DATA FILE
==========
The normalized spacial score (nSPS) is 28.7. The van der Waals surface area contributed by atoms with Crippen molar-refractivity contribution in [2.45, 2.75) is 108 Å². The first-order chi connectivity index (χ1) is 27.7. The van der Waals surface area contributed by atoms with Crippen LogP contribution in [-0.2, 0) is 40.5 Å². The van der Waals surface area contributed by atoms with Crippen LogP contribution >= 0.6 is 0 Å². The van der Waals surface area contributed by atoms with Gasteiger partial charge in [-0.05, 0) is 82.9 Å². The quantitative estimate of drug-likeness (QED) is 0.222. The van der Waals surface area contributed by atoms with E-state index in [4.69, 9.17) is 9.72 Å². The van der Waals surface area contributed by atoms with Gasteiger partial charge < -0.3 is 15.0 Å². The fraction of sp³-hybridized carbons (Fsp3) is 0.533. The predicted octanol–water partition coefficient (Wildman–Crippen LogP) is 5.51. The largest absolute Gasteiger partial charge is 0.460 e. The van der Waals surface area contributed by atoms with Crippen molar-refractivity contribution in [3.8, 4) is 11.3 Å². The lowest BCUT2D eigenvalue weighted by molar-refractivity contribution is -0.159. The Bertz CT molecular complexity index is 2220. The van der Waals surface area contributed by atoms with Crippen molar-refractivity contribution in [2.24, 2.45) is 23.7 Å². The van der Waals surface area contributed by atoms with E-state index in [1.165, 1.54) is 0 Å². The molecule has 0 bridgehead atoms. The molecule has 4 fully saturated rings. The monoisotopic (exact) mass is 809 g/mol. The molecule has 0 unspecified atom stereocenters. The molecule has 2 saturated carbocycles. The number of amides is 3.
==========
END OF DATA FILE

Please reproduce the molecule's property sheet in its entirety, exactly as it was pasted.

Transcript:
The normalized spacial score (nSPS) is 28.7. The van der Waals surface area contributed by atoms with Crippen molar-refractivity contribution in [2.45, 2.75) is 108 Å². The first-order chi connectivity index (χ1) is 27.7. The van der Waals surface area contributed by atoms with Crippen LogP contribution in [-0.2, 0) is 40.5 Å². The van der Waals surface area contributed by atoms with Crippen LogP contribution >= 0.6 is 0 Å². The van der Waals surface area contributed by atoms with Gasteiger partial charge in [-0.05, 0) is 82.9 Å². The quantitative estimate of drug-likeness (QED) is 0.222. The van der Waals surface area contributed by atoms with E-state index in [4.69, 9.17) is 9.72 Å². The van der Waals surface area contributed by atoms with Gasteiger partial charge < -0.3 is 15.0 Å². The fraction of sp³-hybridized carbons (Fsp3) is 0.533. The predicted octanol–water partition coefficient (Wildman–Crippen LogP) is 5.51. The largest absolute Gasteiger partial charge is 0.460 e. The van der Waals surface area contributed by atoms with Crippen molar-refractivity contribution in [3.8, 4) is 11.3 Å². The lowest BCUT2D eigenvalue weighted by molar-refractivity contribution is -0.159. The Bertz CT molecular complexity index is 2220. The van der Waals surface area contributed by atoms with Crippen molar-refractivity contribution in [2.24, 2.45) is 23.7 Å². The van der Waals surface area contributed by atoms with E-state index in [1.165, 1.54) is 0 Å². The molecule has 0 bridgehead atoms. The molecule has 4 fully saturated rings. The monoisotopic (exact) mass is 809 g/mol. The molecule has 0 unspecified atom stereocenters. The molecule has 2 saturated carbocycles. The number of amides is 3.